6. ^ a b c "sun carrier shell - Encyclopedia of Life". Retrieved 2022-05-03.
  7. ^ a b c d "Xenophora solaris, Sunburst carrier shell". Retrieved 2022-05-03.
  8. ^ a b Simone, Luiz Ricardo L.; Cunha, Carlo M. (1 December 2012). "Taxonomic study on the molluscs collected in Marion-Dufresne expedition (MD55) to SE Brazil: Xenophoridae, Cypraeoidea, mitriforms and Terebridae (Caenogastropoda)". Zoosystema. 34 (4): 745–781. doi:10.5252/z2012n4a6. S2CID 84325656.
  9. ^ Sakthivel, Kollimalai; Fernando, S. Antony (December 2014). "Gastropod Diversity in Mudasal Odai and Nagapattinam, Southeast Coast of India". Indian Journal of Geo-Marine Sciences. 43 (12): 519–527.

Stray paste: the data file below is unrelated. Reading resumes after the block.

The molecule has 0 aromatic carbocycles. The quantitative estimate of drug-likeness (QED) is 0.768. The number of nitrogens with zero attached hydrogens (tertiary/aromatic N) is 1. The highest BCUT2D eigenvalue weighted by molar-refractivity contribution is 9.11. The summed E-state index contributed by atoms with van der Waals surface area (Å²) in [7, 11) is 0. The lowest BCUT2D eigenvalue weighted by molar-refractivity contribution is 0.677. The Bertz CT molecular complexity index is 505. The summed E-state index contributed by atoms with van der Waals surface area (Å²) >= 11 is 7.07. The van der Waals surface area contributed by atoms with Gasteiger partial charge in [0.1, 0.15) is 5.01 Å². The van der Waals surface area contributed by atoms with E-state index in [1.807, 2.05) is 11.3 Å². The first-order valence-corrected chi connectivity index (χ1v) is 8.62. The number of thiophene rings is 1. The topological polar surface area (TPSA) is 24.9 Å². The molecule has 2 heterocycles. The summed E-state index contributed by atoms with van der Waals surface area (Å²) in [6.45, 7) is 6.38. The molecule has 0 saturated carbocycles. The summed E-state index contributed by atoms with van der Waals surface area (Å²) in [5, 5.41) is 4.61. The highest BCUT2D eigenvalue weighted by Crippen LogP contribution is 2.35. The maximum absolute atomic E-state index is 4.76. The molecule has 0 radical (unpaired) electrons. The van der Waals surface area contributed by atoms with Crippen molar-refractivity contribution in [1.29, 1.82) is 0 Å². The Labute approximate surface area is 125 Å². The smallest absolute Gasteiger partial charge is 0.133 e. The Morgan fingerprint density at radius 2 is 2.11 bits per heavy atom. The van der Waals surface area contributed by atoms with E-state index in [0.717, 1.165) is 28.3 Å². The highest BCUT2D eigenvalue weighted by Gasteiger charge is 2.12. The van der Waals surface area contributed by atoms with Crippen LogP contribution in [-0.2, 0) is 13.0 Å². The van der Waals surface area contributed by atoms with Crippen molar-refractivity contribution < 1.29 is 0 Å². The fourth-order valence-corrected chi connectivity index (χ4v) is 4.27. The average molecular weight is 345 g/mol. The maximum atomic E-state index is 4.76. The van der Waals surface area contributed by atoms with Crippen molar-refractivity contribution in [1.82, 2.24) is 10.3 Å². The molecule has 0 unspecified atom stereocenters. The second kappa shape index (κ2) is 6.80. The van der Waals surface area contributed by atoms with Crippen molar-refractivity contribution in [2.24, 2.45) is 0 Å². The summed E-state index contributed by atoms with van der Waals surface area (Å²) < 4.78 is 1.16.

10. ^ a b Crippa, Gaia; Pasinetti, Giovanni; Dapiaggi, Monica (7 January 2020). "How did the carrier shell Xenophora crispa (König, 1825) build its shell? Evidence from the Recent and fossil record". Lethaia. 53 (4): 439–451. doi:10.1111/let.12367. hdl:2434/701063. S2CID 213541526.
  • MacDonald & Co (1979). The MacDonald Encyclopedia of Shells. MacDonald & Co. London & Sydney
  • Kreipl K. & Alf A. (1999). Recent Xenophoridae. Conchbooks, Hackenheim > Germany. 148pp.
Stellaria solaris (Linnaeus, 1764), museum specimens